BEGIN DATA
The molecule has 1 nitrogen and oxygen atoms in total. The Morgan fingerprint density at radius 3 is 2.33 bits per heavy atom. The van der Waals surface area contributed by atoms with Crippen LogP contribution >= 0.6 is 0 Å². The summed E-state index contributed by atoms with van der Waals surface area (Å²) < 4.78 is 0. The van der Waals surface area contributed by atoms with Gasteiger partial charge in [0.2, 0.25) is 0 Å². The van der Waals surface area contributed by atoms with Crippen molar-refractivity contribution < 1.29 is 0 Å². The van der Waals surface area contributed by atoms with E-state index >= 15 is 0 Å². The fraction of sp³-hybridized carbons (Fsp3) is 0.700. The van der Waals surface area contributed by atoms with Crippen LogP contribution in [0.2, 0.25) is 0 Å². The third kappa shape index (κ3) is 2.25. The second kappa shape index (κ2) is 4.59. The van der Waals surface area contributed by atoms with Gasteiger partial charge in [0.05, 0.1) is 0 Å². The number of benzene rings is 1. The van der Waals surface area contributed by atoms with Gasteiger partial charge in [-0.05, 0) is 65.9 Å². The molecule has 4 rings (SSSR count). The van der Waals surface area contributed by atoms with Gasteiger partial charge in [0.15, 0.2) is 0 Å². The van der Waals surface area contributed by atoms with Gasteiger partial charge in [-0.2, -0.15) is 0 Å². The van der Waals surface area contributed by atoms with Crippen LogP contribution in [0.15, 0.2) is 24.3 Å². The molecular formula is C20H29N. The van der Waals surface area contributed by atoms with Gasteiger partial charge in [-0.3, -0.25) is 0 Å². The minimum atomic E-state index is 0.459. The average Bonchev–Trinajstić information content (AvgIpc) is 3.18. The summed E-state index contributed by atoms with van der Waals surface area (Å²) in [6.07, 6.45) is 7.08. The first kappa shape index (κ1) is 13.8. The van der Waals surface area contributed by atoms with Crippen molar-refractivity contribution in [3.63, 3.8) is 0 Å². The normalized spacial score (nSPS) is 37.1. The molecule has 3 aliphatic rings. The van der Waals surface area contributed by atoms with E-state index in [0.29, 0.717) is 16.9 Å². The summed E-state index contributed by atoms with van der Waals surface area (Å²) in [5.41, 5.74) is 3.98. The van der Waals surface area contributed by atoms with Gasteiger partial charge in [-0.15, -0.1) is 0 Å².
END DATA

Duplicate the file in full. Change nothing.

The molecule has 1 nitrogen and oxygen atoms in total. The Morgan fingerprint density at radius 3 is 2.33 bits per heavy atom. The van der Waals surface area contributed by atoms with Crippen LogP contribution >= 0.6 is 0 Å². The summed E-state index contributed by atoms with van der Waals surface area (Å²) < 4.78 is 0. The van der Waals surface area contributed by atoms with Gasteiger partial charge in [0.2, 0.25) is 0 Å². The van der Waals surface area contributed by atoms with Crippen molar-refractivity contribution < 1.29 is 0 Å². The van der Waals surface area contributed by atoms with E-state index >= 15 is 0 Å². The fraction of sp³-hybridized carbons (Fsp3) is 0.700. The van der Waals surface area contributed by atoms with Crippen LogP contribution in [0.2, 0.25) is 0 Å². The third kappa shape index (κ3) is 2.25. The second kappa shape index (κ2) is 4.59. The van der Waals surface area contributed by atoms with Gasteiger partial charge in [0.05, 0.1) is 0 Å². The number of benzene rings is 1. The van der Waals surface area contributed by atoms with Gasteiger partial charge in [-0.05, 0) is 65.9 Å². The molecule has 4 rings (SSSR count). The van der Waals surface area contributed by atoms with Gasteiger partial charge in [0.15, 0.2) is 0 Å². The van der Waals surface area contributed by atoms with Gasteiger partial charge in [-0.2, -0.15) is 0 Å². The van der Waals surface area contributed by atoms with Crippen LogP contribution in [0.15, 0.2) is 24.3 Å². The molecular formula is C20H29N. The van der Waals surface area contributed by atoms with Gasteiger partial charge in [-0.3, -0.25) is 0 Å². The minimum atomic E-state index is 0.459. The average Bonchev–Trinajstić information content (AvgIpc) is 3.18. The summed E-state index contributed by atoms with van der Waals surface area (Å²) in [6.07, 6.45) is 7.08. The first kappa shape index (κ1) is 13.8. The van der Waals surface area contributed by atoms with Crippen molar-refractivity contribution in [3.63, 3.8) is 0 Å². The normalized spacial score (nSPS) is 37.1. The molecule has 3 aliphatic rings. The van der Waals surface area contributed by atoms with E-state index in [0.29, 0.717) is 16.9 Å². The summed E-state index contributed by atoms with van der Waals surface area (Å²) in [5.41, 5.74) is 3.98. The van der Waals surface area contributed by atoms with Gasteiger partial charge in [-0.15, -0.1) is 0 Å².